Are there many belongings of the Tudors (particularly Elizabeth and Anne Boleyn’s) left in English museums? I was wondering if you thought a lot of them were destroyed by the “anti-royalists” from the 17th and 18th centuries? (Until I can go to England myself and visit the wonderful museums myself, this is something I have ofter wondered about.)

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The following possessions are still around today:-
Anne Boleyn - The Boleyn Cup was made for Anne Boleyn in 1535 when she was Queen, just a year before her death, and is made out of silver and gilt. It was apparently passed on to her daughter, Elizabeth I, who gave it as a gift to Richard Master, her physician, and then he eventually gave it to St John the Baptist Parish Church in Cirencester where it still lives today

Anne Boleyn - The silver gilt clock which was given to Anne Boleyn by Henry VIII. The clock features “DIEU ET MON DROIT” inscribed on one of the weights, as well as Anne’s motto “The Most Happye” and the initial H and A intertwined in a lover’s knot. The richly decorated clock also features fleurs de lys, miniature heads and a lion bearing the arms of England.

You can see a photo of it at http://images.library.yale.edu/strawberryhill/oneitem.asp?id=74

Elizabeth I - The locket ring which Elizabeth wore and which contained miniatures of her and her mother, Anne Boleyn, is kept at Chequers, the country residence of the British Prime Minister.

Elizabeth I - I think Hatfield House have some of her belongings including a pair of riding gloves.

Elizabeth I - A christening gown thought to have been worn by Elizabeth was found at Sudeley Castle and is on display there.

Elizabeth I - The Victoria and Albert Museum have a virginal once owned by Elizabeth - see http://www.vam.ac.uk/res_cons/conservation/journal/number_42/virginial/index.html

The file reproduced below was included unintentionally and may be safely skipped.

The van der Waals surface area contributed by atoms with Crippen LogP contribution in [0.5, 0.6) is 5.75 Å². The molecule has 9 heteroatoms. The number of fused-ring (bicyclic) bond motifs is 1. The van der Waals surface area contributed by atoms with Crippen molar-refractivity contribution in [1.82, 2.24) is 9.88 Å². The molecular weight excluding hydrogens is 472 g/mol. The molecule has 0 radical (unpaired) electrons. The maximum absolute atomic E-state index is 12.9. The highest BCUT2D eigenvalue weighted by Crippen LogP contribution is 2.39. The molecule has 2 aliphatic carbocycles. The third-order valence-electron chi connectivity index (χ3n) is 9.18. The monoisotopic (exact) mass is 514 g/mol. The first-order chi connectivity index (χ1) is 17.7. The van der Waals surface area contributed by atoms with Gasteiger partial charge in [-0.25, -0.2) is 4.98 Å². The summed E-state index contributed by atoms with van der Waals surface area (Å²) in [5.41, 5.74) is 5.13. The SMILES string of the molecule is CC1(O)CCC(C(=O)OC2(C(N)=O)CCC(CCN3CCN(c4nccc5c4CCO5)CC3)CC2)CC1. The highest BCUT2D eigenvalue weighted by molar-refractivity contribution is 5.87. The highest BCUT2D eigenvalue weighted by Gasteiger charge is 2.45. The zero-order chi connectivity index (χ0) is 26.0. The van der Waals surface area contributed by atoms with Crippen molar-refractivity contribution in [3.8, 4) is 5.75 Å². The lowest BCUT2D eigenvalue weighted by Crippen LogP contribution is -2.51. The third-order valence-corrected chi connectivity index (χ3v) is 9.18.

7 Responses to “Are there many belongings of the Tudors (particularly Elizabeth and Anne Boleyn’s) left in English museums? I was wondering if you thought a lot of them were destroyed by the “anti-royalists” from the 17th and 18th centuries? (Until I can go to England myself and visit the wonderful museums myself, this is something I have ofter wondered about.)”

  1. English Person says:

    I recently visited Warwick Castle and they have one of Elizabeth I’s riding saddles in a glass case in the Great Hall.

  2. Claire says:

    Yes! I noticed that when I took my children there in the summer. Have you been to Kenilworth Castle? I love walking round there and thinking about Dudley doing all the building work there to impress Elizabeth.

  3. Felix says:

    I haven’t been able to find information on what happened to Elizabeth I’s great collection of jewels and wardrobe after she died. Does anybody know? Thanks

  4. Jenifer says:

    I just googled “Elizabeth I actual clothing” and came across some very interesting things. There are a few remaining garments in museums and private collections. I saw some of her gloves, one or two of her remaining gowns. Some of the sites stated that most of her jewels were destroyed or melted down. There is a locket ring of hers that has a miniature of her mother, Anne Boleyn, and of her (Elizabeth) that she wore constantly. Some really amazing and intricate items that lasted over 400 years…truly amazing.

  5. Jenifer says:

    I viewed a lot of these on Pinterest…. http://www.pinterest.com/christinalipe/1600-1699-clothing/. They also show some items from Anne Boleyn, Henry VIII, and Mary I. The jewelry, I viewed here… http://tudorfaces.blogspot.com/2013/03/the-chequers-locket-ring-mother-and.html . ww.thetudorswiki.com/page/ARTIFACTS+of+the+Tudors. Hope that helps…I am so fascinated by the Tudors.

  6. Christine says:

    In Hatfield House Hertfordshire are a pair of Elizabeths stockings and a pair of gloves.

  7. PETER says:

    I had read somewhere that quite a few of Elizabeth’s dresses were passed on to the actors who performed masques before King James.

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